Textile industry players are pushing for the implementation of a law prescribing the use of tropical fabrics with an aim to revive the country’s textile industry.
“If we rely on locally produced fabrics, the textiles industry will survive. What we really need (is) a strong political will to enforce the law,” said Robert Young, trustee for textile, yarn and fabric sector of the Philippine Exporters Confederation Inc. (PHILEXPORT).
Young was referring to Republic Act 9242, or the Philippine Tropical Fabrics Law “An act prescribing the use of the Philippine tropical fabrics for uniforms of public officials and employees and for other purposes”.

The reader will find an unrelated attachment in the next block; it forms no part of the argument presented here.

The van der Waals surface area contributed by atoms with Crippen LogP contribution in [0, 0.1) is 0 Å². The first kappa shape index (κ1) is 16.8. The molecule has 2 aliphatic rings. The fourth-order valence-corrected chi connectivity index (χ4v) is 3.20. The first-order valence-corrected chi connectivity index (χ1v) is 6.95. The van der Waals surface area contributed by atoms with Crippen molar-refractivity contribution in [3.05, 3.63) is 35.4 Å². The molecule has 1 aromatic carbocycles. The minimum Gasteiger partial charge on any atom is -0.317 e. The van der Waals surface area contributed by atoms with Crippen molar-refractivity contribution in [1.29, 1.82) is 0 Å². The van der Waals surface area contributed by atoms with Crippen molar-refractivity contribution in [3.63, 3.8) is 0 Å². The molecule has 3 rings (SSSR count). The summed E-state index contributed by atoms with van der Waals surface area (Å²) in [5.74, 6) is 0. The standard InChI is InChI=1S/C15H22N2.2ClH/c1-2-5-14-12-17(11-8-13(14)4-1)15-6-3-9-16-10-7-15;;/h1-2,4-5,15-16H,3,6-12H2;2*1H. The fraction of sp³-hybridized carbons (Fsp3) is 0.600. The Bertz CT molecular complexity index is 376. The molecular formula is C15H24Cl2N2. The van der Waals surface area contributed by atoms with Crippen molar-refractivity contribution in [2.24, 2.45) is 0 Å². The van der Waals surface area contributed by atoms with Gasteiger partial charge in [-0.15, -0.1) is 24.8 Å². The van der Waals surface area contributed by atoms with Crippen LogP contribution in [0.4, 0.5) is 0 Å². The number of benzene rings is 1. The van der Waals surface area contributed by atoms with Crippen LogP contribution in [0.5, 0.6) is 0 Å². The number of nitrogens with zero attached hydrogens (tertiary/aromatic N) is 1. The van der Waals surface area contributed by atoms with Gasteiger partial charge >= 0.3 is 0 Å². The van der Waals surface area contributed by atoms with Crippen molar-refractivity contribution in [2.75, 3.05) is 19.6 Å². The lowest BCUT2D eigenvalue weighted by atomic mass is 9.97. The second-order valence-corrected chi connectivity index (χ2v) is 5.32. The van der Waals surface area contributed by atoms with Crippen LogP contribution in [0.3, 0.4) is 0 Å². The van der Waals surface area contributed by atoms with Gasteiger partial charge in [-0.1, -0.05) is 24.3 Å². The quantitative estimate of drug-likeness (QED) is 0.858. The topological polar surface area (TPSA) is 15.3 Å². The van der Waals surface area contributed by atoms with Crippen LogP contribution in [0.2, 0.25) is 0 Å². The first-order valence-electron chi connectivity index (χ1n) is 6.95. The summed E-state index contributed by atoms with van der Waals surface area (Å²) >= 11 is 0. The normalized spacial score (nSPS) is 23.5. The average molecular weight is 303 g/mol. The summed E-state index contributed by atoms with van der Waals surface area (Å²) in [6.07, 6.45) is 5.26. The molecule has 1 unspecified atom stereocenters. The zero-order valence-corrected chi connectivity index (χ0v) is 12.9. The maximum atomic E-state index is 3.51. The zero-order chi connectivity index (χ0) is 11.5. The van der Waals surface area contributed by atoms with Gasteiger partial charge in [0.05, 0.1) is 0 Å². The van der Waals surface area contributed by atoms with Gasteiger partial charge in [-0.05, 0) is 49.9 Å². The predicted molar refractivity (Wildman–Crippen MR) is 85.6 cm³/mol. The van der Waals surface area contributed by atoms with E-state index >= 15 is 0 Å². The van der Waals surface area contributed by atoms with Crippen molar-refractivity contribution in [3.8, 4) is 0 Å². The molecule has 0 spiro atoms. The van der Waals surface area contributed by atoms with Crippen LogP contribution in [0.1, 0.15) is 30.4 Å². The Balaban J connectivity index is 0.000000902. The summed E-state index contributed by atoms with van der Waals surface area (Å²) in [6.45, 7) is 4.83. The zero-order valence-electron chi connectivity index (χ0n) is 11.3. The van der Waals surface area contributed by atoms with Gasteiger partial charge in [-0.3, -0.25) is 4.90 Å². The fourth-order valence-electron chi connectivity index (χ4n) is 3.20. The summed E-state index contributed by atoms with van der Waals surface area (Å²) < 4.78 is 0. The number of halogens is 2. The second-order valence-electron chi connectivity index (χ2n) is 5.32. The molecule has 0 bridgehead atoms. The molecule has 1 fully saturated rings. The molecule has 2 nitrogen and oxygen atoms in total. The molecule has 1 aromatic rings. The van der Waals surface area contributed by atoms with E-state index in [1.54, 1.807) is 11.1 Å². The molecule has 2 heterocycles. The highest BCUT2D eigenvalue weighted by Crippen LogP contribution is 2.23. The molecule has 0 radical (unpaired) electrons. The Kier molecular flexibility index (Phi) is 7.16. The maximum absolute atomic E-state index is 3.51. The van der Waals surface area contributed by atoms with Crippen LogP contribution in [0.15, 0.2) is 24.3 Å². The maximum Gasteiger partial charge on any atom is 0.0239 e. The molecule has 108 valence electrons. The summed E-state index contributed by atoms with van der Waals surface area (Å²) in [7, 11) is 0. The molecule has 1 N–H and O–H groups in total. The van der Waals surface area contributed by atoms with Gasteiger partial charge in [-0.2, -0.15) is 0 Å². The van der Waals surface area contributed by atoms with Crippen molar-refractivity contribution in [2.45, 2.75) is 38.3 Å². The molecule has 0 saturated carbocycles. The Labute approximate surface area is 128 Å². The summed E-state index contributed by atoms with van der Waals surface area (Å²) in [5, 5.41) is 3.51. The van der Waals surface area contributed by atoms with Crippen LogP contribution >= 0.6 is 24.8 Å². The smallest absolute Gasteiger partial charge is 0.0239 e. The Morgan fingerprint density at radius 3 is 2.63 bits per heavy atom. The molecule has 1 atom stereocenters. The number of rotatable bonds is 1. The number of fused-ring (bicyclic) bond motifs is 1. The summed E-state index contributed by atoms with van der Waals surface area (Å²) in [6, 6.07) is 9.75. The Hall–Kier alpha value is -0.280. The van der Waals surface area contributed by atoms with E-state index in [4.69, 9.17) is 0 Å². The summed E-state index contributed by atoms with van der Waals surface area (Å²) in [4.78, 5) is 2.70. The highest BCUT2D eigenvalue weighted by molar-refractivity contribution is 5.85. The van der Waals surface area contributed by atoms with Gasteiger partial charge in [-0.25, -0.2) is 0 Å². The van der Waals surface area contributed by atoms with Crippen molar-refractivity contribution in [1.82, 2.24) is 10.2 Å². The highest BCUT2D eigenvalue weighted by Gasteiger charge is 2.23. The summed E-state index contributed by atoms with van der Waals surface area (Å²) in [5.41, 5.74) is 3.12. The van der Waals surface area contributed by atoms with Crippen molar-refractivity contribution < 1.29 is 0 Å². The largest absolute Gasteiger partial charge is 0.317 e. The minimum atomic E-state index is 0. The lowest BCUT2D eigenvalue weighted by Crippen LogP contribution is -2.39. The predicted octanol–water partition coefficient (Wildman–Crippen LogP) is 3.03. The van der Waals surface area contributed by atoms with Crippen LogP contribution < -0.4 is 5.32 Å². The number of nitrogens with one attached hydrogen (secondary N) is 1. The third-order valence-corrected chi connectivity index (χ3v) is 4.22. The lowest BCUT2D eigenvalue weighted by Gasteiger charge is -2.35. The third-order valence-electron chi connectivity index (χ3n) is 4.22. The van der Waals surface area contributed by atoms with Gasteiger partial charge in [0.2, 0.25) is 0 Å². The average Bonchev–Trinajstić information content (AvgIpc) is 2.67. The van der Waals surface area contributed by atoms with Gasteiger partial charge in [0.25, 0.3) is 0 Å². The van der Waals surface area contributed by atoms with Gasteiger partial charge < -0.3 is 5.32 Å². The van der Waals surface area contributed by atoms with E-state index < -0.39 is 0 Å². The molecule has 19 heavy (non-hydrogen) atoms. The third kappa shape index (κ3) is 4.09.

He noted the law’s implementation would translate to over 1.3 million metric tons of extracted tropical fabric, excluding cotton.
Young, also president of the Foreign Buyers Association of the Philippines (FOBAP), has been supporting efforts to revive the textile industry amid a record high global consumption last year.
Citing J Style Global Research, UK, he said key markets such as United States, Brazil, Russia, India and China are in need of four billion meters of denim fabric until 2020.
Young recalled that the export of garments reached its peak during the early ‘80s, but later companies resorted to importing all their textile due to the tax-free importation instead of utilizing the local textiles.
“Eventually, this was abused by selling around 30 to 40 percent of the textiles to the local market coupled with the rampant smuggling by independent importers. And so the end of the Textile Era,” he added.